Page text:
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<div id="chartContainer">
  <script src="http://cdnjs.cloudflare.com/ajax/libs/d3/3.4.11/d3.min.js"></script>
  <script src="http://dimplejs.org/dist/dimple.v2.1.0.min.js"></script>
  <script type="text/javascript">
    var svg = dimple.newSvg("#chartContainer", 750, 500);
    d3.tsv("spt_opt_labels.tsv", function (data) {
      var myChart = new dimple.chart(svg, data);
      myChart.setBounds(95, 25, 600, 445)
      var x = myChart.addMeasureAxis("x", "REDSHIFT");
      var y = myChart.addMeasureAxis("y", "M500 (1e14)");
      var z = myChart.addMeasureAxis("z", "XI");
      var s = myChart.addSeries(["SPT_ID","M500 (1e14)","THETA_CORE","YSZ","XI","LABEL"], dimple.plot.bubble);
      s.getTooltipText = function (e) {
                return [
                    "Cluster ID: " + e.aggField[0],
                    "Mass M500 (x 10^14) = " + parseFloat(e.aggField[1]).toFixed(2),
                    "Core radius: " + parseFloat(e.aggField[2]).toFixed(2),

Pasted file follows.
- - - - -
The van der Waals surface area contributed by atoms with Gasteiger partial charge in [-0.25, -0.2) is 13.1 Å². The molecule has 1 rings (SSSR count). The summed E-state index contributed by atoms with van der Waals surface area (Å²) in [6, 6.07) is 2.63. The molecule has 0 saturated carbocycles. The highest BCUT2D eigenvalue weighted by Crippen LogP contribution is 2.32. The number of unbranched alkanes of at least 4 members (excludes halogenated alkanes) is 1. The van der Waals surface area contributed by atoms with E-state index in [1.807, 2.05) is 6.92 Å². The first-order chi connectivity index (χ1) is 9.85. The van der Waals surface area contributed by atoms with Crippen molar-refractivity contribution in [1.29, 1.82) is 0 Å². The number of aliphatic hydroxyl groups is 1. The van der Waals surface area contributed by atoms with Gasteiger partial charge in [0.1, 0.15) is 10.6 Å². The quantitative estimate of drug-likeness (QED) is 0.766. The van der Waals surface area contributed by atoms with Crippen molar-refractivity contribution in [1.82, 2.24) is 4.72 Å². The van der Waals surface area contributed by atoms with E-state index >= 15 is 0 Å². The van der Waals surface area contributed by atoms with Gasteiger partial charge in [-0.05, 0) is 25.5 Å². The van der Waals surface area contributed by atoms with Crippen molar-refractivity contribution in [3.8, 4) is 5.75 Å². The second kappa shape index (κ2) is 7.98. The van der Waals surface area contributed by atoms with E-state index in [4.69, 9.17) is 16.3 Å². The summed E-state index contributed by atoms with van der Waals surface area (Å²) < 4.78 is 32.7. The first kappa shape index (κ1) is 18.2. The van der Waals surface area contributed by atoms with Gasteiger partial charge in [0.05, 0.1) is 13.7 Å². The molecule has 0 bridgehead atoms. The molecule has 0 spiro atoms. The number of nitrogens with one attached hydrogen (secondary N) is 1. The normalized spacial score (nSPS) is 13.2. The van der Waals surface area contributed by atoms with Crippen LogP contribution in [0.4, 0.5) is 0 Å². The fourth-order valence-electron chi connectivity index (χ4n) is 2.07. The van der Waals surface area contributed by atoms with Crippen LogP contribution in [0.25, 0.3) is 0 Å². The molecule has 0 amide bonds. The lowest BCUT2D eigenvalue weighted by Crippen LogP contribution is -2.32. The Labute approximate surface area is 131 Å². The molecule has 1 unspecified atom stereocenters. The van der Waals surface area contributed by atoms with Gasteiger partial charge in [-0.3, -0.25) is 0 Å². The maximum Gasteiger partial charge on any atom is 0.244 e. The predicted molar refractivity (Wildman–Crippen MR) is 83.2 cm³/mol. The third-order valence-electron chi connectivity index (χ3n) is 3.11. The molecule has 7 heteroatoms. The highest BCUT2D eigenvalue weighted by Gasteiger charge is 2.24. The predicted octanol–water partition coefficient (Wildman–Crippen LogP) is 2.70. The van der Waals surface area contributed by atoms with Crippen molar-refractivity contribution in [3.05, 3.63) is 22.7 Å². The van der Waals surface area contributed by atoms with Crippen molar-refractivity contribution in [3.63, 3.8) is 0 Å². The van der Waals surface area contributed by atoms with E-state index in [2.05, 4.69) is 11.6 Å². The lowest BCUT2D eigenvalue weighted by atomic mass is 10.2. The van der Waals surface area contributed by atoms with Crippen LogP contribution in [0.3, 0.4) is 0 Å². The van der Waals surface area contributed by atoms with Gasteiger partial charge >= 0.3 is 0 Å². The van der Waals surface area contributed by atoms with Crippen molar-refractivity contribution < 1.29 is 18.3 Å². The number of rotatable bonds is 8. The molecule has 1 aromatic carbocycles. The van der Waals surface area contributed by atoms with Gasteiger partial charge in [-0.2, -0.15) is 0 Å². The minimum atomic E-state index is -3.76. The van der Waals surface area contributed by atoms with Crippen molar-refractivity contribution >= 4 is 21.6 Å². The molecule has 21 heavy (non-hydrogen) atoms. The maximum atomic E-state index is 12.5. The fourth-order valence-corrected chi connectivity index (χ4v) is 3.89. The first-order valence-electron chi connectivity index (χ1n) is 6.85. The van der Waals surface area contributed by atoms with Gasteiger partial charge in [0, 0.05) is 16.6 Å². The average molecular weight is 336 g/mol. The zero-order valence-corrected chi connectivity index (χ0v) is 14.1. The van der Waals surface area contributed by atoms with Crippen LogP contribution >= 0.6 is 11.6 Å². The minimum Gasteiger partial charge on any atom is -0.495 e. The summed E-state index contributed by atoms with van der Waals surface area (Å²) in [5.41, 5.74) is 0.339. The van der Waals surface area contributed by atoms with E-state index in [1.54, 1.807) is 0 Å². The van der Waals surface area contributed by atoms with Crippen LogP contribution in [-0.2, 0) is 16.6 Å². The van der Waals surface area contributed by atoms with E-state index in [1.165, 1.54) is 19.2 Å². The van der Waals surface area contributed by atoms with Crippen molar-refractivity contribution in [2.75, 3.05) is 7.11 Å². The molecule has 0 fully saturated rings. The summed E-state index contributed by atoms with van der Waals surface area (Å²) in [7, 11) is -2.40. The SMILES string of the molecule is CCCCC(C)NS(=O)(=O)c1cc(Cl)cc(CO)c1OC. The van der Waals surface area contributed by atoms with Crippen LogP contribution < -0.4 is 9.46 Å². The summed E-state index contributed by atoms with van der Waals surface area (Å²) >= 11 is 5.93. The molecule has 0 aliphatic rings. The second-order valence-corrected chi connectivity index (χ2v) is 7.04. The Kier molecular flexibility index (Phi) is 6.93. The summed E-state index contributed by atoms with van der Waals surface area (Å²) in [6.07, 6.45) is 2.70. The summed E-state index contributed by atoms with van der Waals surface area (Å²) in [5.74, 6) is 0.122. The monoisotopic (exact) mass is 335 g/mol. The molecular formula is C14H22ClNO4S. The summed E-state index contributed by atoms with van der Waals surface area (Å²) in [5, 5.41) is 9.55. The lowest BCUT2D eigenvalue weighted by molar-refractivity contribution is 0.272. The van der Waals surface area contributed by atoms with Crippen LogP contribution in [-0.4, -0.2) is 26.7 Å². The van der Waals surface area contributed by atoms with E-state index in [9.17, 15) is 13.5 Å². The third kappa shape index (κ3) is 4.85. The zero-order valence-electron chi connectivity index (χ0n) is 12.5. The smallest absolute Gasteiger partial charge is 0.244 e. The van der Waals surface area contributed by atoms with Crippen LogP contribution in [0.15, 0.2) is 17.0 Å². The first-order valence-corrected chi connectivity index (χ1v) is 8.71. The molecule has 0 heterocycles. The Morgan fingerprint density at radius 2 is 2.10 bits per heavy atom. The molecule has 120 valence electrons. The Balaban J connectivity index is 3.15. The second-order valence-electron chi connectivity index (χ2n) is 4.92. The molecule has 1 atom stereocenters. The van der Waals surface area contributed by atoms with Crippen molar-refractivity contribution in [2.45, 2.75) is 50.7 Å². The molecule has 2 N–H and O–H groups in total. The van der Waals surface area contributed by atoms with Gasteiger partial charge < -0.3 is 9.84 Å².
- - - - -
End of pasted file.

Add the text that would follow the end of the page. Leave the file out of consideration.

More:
"Y_SZ = " + parseFloat(e.aggField[3]).toExponential(2),
                    "Detection significance = "+parseFloat(e.aggField[4]).toFixed(2)
                ];
      };

      z.overrideMax = 150.0;
      var myLegend = myChart.addLegend(540, 30, 150, 50, "right");
      myLegend.fontSize = "10px";
      myChart.assignColor("SZ+SL+XRAY", "#a6611a",0.8);
      myChart.assignColor("SZ+XRAY", "#dfc27d");
      myChart.assignColor("SZ", "#80cdc1");
      myChart.assignColor("SZ+SL", "#018571");
      myChart.draw();
    });
  </script>
</div>

And that is all you need, to produce this powerful graphic!

Learning by example

To get started I would suggest downloading the html file and the tsv file that I have made availably publicly.
Here is my gist.

The steps:

  • Clone my gist using
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$ git clone https://gist.github.com/d353dd63e013448727b4.git
  • Inside the gist directory, you will find all necessary files. The main file to look at is index.html
  • Fire up a server from inside that directory using:
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$ python -m SimpleHTTPServer 9999
  • Point your browser (no IE8 please!) to localhost:9999
  • You should be able to see the viz on your browser now!
  • Get your own table and make your own viz.
  • Once you are happy with your results you can post it to a Github Gist, and point to it from bl.ocks.org as I have done here.

~ FIN ~